maasai mara

  • Elephant Partners - Maasai Mara

    In early 2011, ElephantVoices launched "Elephant Partners", an elephant conservation project in the Maasai Mara ecosystem. The goal of Elephant Partners is to develop a working model for citizens to monitor and protect elephants. This initiative was made possible through support from the generous organisations and inviduals listed at the bottom of this page.

    The concept is to connect individual people - guides, scouts, researchers, photographers, tourists, people of the Maasai Mara and all those who care - with the lives of individual elephants. Through use of the Internet and social and educational media, our intention is to develop a community sharing knowledge of the Mara elephants and working together to protect them.

    Elephants are important for the survival of the Mara

    As an iconic landscape species elephants are important to the survival of the Mara. They play a key role in the ecosystem and, through tourism, in the local economy. Their great size, sociality, intelligence and charisma make them important Ambassadors for other threatened species. Yet, the Mara elephants are currently threatened by habitat loss, human-elephant conflict and ivory poaching. Many elephants are killed each year and an even greater number are wounded by spears, arrows and snares. By engaging people in the monitoring and protection of elephants, we hope to engender enthusiasm for the collective custodianship necessary to protect elephants and the ecosystem.

    The data collected include group size, location and composition and will determine the habitat use and migration routes used by individual elephants. These data will help wildlife managers protect elephants and to determine the corridors vital to their survival. Elephant Partners will make these and other baseline data available to the public. Furthermore, the project will help focus attention on the newly formed conservancies and bolster their important work; the future of elephants and other landscape species depends upon their commercial success.

    Follow and support the Mara elephants

    One of the main components of this initiative is a fully searchable online database for storing information, photographs and identifying features of each elephant - the Mara Elephant Who's Who - so that we can get to know them as individuals. This database is populated by ElephantVoices, with photo contributions from those of you residing in or visiting the Maasai Mara. You will find an article about The Mara Elephant Who's Who and how to identify elephants published on National Geographic's A Voice for Elephants 16 August 2013, with photos and educational video.

    Via the online interface of a second Mara Elephant Whereabouts database people can upload their own observations, photos and comments on the Mara elephants (their behavior, movements, interactions, conflicts, threats, etc.). This database is related to an advanced mapping functionality showing selected location data. You have to be a registered user to access the above databases - they are both password-protected.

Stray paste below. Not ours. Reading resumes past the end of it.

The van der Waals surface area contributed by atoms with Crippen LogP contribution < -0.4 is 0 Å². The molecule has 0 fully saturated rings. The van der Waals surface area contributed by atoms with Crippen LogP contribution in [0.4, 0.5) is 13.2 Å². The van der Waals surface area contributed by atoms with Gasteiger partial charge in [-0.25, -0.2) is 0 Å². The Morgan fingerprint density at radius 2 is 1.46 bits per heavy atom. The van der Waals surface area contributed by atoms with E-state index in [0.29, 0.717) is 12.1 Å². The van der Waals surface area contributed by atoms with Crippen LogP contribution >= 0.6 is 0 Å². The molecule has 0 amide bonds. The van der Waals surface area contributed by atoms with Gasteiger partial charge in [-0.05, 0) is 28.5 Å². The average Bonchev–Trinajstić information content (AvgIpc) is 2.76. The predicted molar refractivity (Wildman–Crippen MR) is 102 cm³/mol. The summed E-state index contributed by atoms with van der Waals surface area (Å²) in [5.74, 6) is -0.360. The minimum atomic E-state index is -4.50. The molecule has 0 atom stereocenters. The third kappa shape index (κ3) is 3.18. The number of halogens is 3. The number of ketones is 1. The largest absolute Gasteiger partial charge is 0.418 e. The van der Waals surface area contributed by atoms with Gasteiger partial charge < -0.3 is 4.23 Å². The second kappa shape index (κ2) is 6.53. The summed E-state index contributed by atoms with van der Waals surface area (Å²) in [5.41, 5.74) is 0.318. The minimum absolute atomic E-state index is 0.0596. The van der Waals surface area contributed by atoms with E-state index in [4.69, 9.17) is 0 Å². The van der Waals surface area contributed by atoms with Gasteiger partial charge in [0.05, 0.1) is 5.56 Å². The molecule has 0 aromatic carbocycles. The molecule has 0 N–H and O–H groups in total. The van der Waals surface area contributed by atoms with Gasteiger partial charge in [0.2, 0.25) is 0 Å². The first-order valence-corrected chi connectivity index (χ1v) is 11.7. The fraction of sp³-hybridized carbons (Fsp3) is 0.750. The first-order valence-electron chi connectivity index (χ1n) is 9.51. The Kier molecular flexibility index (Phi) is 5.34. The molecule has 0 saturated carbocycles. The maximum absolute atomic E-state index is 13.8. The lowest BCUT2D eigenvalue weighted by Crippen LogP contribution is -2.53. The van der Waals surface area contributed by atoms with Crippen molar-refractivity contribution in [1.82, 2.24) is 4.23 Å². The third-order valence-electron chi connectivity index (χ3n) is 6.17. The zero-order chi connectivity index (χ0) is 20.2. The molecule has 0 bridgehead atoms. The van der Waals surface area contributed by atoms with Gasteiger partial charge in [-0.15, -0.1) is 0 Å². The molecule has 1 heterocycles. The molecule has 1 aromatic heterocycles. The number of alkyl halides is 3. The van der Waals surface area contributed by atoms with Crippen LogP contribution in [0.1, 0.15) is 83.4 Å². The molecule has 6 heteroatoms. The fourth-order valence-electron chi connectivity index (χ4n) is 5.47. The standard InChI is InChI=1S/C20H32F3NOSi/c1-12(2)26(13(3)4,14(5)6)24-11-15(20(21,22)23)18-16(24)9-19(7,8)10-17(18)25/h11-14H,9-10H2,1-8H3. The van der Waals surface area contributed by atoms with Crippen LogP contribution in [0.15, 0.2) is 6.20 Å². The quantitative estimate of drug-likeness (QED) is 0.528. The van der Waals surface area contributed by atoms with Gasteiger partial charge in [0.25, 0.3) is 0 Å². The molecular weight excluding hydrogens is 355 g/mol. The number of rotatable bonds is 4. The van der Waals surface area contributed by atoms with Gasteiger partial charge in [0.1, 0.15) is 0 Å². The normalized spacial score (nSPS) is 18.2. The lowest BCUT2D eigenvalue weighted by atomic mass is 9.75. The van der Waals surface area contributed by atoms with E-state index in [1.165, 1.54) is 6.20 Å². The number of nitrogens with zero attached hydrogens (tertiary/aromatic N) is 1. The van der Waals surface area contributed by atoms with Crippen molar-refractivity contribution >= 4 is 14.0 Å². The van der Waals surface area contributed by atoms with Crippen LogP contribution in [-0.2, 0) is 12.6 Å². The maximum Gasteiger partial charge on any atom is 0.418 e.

Furthermore, in November 2011 we launched the Mara EleApp, which has later been updated. This app, for Android-based phones, provides an efficient way for people to collect and upload observations directly to the above mentioned Observations database.

    To achieve its vision Elephant Partners must serve and belong to everyone: The many conservancies (Mara Triangle, Mara North, Lemek, Ol Chorro Oiroua, Enonkishu, Motorogi, Olare Orok, Mara Naboisho, Ol Kinyei, Olderikesi, see map), Kenya Wildlife Service, Maasai Mara National Reserve, members of the local community, the tourism sector and members of the general public. Kenya Wildlife Service, the Mara Elephant Project and the Koiyaki Guiding School are just a few of many important collaborators in this initiative.

    The below video is from a presentation of the Elephant Partners initiative by ElephantVoices' Joyce Poole,
    at National Geographic' Explorers Symposium in June 2012.
    Thank you!
    We are grateful to the organizations and individuals below for making this project possible.
    You will find a full overview over monetary and in-kind supporters, and other contributors and collaborators, on the Acknowledgements page.

  • ElephantVoices eNewsletter September 2015

     

    Did you know….? Our work in Gorongosa, Mozambique, will be highlighted in episodes 2 and 5 of the six-part PBS series entitled, Gorongosa Park: Rebirth of Paradise. The film will premier on 22 September. Our photo of two Mabenzi family babies, taken on a rare drizzly, foggy morning in October 2013, has become an icon for the PBS series. The elephants were tucking into a bonanza of fallen seed pods under the Faidherbia albida trees.

    Dear friend of ElephantVoices,